Despite available work in Natchez and an established circle of friends, Pierce accepted a teaching offer from the Jesuits, who were opening a school for boys in Grand Coteau, Louisiana. Cornelia would have an opportunity to teach music at the girls’ school, already established by the Religious of the Sacred Heart. The chance to be part of a new Catholic venture motivated the couple to relocate to this primitive settlement on the western edge of the United States. There, in greatly reduced circumstances, they made their home. After Philadelphia, Rome and even Natchez, Grand Coteau must have seemed even farther than the edge of the known world.
Whatever deprivations they experienced, Cornelia was happy. Pierce described her as “gay as a bird.” He often complained about the remote location and conditions at the school, but he seemed content with family life and joyful at home. Their happiness was marred by the death of a newborn daughter, Mary Magdalene, at 6 weeks of age during the summer of 1839.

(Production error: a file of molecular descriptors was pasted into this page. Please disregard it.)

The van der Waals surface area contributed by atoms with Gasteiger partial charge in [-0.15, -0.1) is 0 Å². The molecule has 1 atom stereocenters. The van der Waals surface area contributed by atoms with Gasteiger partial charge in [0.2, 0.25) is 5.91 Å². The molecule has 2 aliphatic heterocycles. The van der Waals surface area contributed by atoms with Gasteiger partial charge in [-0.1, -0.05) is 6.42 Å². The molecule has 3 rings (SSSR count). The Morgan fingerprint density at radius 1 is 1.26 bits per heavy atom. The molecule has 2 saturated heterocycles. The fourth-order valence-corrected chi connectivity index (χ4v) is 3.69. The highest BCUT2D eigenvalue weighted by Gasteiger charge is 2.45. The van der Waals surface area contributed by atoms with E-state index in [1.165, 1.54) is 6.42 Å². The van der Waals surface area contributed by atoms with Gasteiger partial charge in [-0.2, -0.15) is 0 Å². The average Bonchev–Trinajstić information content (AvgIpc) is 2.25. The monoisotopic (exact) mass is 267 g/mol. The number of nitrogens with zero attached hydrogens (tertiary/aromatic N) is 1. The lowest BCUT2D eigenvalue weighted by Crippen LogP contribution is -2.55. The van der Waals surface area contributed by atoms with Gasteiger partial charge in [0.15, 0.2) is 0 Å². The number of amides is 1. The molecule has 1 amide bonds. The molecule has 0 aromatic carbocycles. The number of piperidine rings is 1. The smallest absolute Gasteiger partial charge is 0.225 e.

Still the Connellys were content enough to put down roots by purchasing a small house between the two schools. Pierce had ceased talking about ordination and Cornelia must have felt that the idea was fading into oblivion.
Click here to download a detailed timeline of Cornelia in Philadelphia juxtaposed with then-current events.